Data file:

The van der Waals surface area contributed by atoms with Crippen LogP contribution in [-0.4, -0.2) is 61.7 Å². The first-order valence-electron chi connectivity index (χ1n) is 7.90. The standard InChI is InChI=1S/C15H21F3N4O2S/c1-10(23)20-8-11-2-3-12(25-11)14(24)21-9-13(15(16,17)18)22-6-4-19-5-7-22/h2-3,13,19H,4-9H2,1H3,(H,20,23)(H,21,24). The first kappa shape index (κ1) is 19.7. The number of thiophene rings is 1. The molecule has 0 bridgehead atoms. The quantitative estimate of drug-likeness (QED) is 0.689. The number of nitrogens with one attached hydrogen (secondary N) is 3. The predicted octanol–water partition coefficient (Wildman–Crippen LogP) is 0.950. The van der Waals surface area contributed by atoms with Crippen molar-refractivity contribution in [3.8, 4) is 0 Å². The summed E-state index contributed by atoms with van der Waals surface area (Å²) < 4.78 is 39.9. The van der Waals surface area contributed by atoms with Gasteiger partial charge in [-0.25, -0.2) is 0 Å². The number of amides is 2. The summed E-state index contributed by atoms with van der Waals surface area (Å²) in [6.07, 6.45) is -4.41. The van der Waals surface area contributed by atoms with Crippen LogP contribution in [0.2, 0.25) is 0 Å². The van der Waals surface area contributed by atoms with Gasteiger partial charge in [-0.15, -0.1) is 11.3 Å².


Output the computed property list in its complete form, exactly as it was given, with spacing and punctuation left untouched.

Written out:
The van der Waals surface area contributed by atoms with Crippen LogP contribution in [-0.4, -0.2) is 61.7 Å². The first-order valence-electron chi connectivity index (χ1n) is 7.90. The standard InChI is InChI=1S/C15H21F3N4O2S/c1-10(23)20-8-11-2-3-12(25-11)14(24)21-9-13(15(16,17)18)22-6-4-19-5-7-22/h2-3,13,19H,4-9H2,1H3,(H,20,23)(H,21,24). The first kappa shape index (κ1) is 19.7. The number of thiophene rings is 1. The molecule has 0 bridgehead atoms. The quantitative estimate of drug-likeness (QED) is 0.689. The number of nitrogens with one attached hydrogen (secondary N) is 3. The predicted octanol–water partition coefficient (Wildman–Crippen LogP) is 0.950. The van der Waals surface area contributed by atoms with Crippen molar-refractivity contribution in [3.8, 4) is 0 Å². The summed E-state index contributed by atoms with van der Waals surface area (Å²) < 4.78 is 39.9. The van der Waals surface area contributed by atoms with Gasteiger partial charge in [-0.25, -0.2) is 0 Å². The number of amides is 2. The summed E-state index contributed by atoms with van der Waals surface area (Å²) in [6.07, 6.45) is -4.41. The van der Waals surface area contributed by atoms with Crippen LogP contribution in [0.2, 0.25) is 0 Å². The van der Waals surface area contributed by atoms with Gasteiger partial charge in [-0.15, -0.1) is 11.3 Å².